Even if you can’t justify why you are doing it.

Think back to your last 5 patients and the hands-on techniques or rehab exercises you used.

What were you trying to fix?

Were you trying to restore a particular ROM or action, or improve a specific muscle output or strength in a certain direction or target balance or proprioception…

Or were you just using a certain technique or exercise just because they have an ankle, knee or shoulder injury?

If you find yourself sometimes doing this…

Here’s what to do instead.

Firstly, do not be overwhelmed if you pick up more than one issue during your patient assessments.

Most patients will have more than one issue.

They might have a ROM and a strength problem.

They might struggle with a certain movement or position or need some advice to help them sleep better or sit better at work.

If they do have more than one problem…

Pick their biggest problem and treat this first.

Pick the one issue that is going to have the biggest impact on their symptoms and their day.

This will be individual to each patient.

A patient might tell you that their biggest issue is the back pain they get putting their socks and shoes on every morning (lumbar flexion).

But when you assess them you notice they have a limitation and apprehension to movement with not just lumbar flexion, but with lumbar extension and left side flexion.

This is 3 issues.

But whilst they have several movement issues…

You should pick lumbar flexion.


Because restoring lumbar flexion is going to help your patient be able to put their socks and shoes on more comfortably.

This was what they told you was their biggest issue.

This is simple but logical.

This is clinical reasoning.

Not only is this simple…

But it will help you focus on just ONE issue…

And stop you feeling overwhelmed trying to fix several issues at the same time.

Results get your patients on side.

If you are able to improve a patients symptoms, even just a little bit in that first session, then you will get their attention.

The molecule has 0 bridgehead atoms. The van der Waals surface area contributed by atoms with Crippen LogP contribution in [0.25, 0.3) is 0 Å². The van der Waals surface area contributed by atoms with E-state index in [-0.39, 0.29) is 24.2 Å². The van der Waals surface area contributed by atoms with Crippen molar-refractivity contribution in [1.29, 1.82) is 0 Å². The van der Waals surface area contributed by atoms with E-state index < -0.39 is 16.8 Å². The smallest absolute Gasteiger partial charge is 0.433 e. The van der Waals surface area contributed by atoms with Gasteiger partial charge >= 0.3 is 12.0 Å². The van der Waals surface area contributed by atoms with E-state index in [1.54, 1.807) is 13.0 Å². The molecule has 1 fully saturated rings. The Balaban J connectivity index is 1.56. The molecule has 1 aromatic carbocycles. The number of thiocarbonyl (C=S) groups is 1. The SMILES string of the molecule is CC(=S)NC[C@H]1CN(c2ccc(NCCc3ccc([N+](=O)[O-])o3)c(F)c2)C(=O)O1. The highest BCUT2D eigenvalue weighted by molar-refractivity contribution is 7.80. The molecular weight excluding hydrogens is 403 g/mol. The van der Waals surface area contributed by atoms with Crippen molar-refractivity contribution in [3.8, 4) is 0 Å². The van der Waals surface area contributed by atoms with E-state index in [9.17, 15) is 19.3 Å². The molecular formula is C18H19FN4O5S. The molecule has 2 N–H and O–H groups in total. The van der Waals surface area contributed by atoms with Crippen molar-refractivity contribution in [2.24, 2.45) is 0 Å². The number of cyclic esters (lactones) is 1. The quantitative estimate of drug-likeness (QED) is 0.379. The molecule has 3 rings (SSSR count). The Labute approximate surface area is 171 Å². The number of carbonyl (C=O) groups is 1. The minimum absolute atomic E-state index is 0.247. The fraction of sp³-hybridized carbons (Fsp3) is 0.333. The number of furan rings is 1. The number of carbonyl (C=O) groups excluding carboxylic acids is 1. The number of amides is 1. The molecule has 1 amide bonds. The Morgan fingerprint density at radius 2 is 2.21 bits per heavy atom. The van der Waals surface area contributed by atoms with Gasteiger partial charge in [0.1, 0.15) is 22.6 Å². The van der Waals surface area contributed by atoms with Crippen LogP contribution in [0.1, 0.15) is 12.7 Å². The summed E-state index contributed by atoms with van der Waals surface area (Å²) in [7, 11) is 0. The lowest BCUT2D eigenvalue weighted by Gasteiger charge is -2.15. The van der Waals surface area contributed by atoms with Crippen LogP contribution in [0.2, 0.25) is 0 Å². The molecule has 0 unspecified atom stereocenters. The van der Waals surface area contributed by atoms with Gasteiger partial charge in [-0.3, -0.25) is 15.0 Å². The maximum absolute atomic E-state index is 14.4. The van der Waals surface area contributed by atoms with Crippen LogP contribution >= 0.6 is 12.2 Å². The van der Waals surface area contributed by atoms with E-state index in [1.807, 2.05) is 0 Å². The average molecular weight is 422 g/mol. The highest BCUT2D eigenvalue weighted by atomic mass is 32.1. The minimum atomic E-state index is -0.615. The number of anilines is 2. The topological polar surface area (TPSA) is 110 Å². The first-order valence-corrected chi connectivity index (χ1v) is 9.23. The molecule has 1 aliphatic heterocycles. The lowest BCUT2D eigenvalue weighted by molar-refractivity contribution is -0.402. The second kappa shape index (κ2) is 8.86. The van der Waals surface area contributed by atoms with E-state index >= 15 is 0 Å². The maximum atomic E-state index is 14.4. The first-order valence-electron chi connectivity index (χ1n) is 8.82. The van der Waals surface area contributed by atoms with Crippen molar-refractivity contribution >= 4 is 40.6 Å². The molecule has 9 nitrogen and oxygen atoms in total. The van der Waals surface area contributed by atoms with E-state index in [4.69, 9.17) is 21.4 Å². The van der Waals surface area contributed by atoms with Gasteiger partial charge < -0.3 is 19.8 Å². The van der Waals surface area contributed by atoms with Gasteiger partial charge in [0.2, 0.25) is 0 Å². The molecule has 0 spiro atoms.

You have proved to them that you can change their symptoms or improve their function.

If you can do this then they will ’buy in’ to what you are saying and your treatment plan.

This ‘buy in’ means that they will listen to what you say and go away and do as you asked them.

They will go away and do their exercises.

This means when they come back for their next appointment they are much more likely to have kept the improvements you made in the session…

And are ready to kick on with the next step of their rehab.

Getting those early wins, is important.

If patients can’t see how you are going to help them they will quickly lose confidence in you.

They won’t do their home rehab and will make excuses as to why.

They may even question whether or not you might be able to help them.

This is particularly hard as a New Grad as you most probably look like a young and inexperienced therapist.

Maybe you look like the last therapist that wasn’t able to fix their last problem, like that neck pain, that is better, but is still there.

But if you can help them, if you can take away their pain and get them back to full health…

They won’t care if you are 5 months or 5 years out of Uni…

They just want to get back to the job, sports or hobbies they enjoy the most.

And if you can show them you can help them…

They will be all ears and a great patient to work with.

Key Takeaways

Save time and effort by avoiding the kitchen sink approach: Stop and think about any treatment or rehab exercise you plan on using, before you use it

Clinical reasoning: Can you reason what treatment technique or rehab exercise you are using?

Pick the biggest issue first: Use the information from your patients subjective assessment (aggravating factors) and your objective assessment to find their biggest issue, then treat this first

Just to finish off…

If you haven’t already head to my website to download my latest FREE CPD resource…

The 5 Breakthrough Steps To Confidently Treat The Shoulder Right Every Time, Avoid Mistakes And Stop You Feeling Less Adequate Than Other New Grads

In this special resource you will also discover…

The #1 Reason Why New Grads Can’t Seem To Get The Right Diagnosis No Matter How Hard They Try!

Why You Should Never Trust People Who Tell You That The Shoulder Is ‘Complex’ And What You Should Do Instead

The Honest Truth About Getting Great Results With Shoulder Pain Patients And Why It Can Be So Much Easier Than You Ever Imagined!

And Much, Much More!

PS. Even though this resource focuses on the ‘shoulder,’ all the content included can be applied to ALL other joint assessments, treatments and rehab!
Get Your FREE COPY Right HERE.